For pilots, the route is where you have decisions to make. You could plan to point the airplane directly at the destination airport with no regard for restricted airspace or dangerous weather that gets in your way. However, this is a great way to find yourself being intercepted by fighter jets or thrown to the ground by a thunderstorm (I mean that literally, by the way). The better decision would be to plan a route that takes you around airspace you’re not allowed in and to stay away from potentially dangerous weather. It's also a good idea to have alternate airports in mind, just in case you can't make it to your destination.

For the developer, route planning also provides plenty of opportunities to make decisions. For example, different environments call for different markup, style, and content structure. When I begin a Hifi project, I approach it differently than I would for a Wordpress project. Regardless of the environment, the final outcome should be fairly consistent, but the route you take to get there (the markup, style, and content structure) could look quite different.

Plan to change your plans

You’ve planned your route, you know what the weather is going to be like, you’ve dotted all of the i’s and crossed all of the t’s. After you takeoff you’re committed, you must complete the flight and make it to your destination using the exact route you planned, right? Not so fast. What if it’s late in the afternoon on a hot summer day, and even though there were no thunderstorms forecast you see an enormous cloud growing 25 miles in front of you? I hope you don't plan on flying straight at it and hoping for the best, because that is a battle you will likely lose. A good pilot is always assessing and reassessing the situation to make sure the planned flight can be continued safely. If you can navigate around the scary storm ahead, do it. If you can’t, turn around and head back to where you came from. If storms are blocking that route too, find the nearest airport or relatively flat open area and land. Never continue into an increasingly dangerous situation without a solid exit strategy that you can execute immediately.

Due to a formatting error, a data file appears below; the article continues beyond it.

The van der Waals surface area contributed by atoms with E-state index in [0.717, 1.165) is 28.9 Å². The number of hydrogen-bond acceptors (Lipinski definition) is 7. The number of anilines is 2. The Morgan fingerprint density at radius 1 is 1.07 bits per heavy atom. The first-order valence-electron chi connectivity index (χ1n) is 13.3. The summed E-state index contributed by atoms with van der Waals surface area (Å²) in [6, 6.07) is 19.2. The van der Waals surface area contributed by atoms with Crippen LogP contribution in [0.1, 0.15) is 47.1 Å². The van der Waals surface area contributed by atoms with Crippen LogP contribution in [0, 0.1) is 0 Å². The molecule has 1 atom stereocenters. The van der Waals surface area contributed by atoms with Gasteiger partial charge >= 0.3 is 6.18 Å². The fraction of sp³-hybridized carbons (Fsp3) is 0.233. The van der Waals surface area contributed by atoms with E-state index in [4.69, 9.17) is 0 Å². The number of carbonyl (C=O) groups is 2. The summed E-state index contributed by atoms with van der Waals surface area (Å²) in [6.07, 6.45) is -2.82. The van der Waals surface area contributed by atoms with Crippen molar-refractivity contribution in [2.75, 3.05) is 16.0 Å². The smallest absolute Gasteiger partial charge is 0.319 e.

As a developer, I’ve never built a website where I didn’t have to make changes to my plan along the way. There have been times where my initial planning wasn’t adequate and I didn’t account for something I should have. But more often than not, it’s not for a lack of planning but more for unexpected behavior of a feature or changes requested by the client. Regardless of the reason, if something needs to change then it needs to, and as the developer I have to figure out a way to make it happen. It’s possible that a change could mean that the “destination” is going to have to change, or at the very least the route to get to the destination is going to look different than originally expected. In the end, your goal as the developer is to make the client happy and to build a website that accomplishes the clients’ goals.

The point is this: In both flying and in development, make a plan, but plan to change it. Pay attention as you progress and be able to recognize when a course correction is needed. When it is necessary, execute the course correction immediately. Approach every project with a series of backup plans. Know multiple ways to handle common features so you can tailor your approach to the needs of a specific project. And if the approach you thought would work doesn’t, you have another approach ready to go. In the end, development will run more smoothly, frustrations for both you and the client will be kept to a minimum, and the final product will probably be a lot better.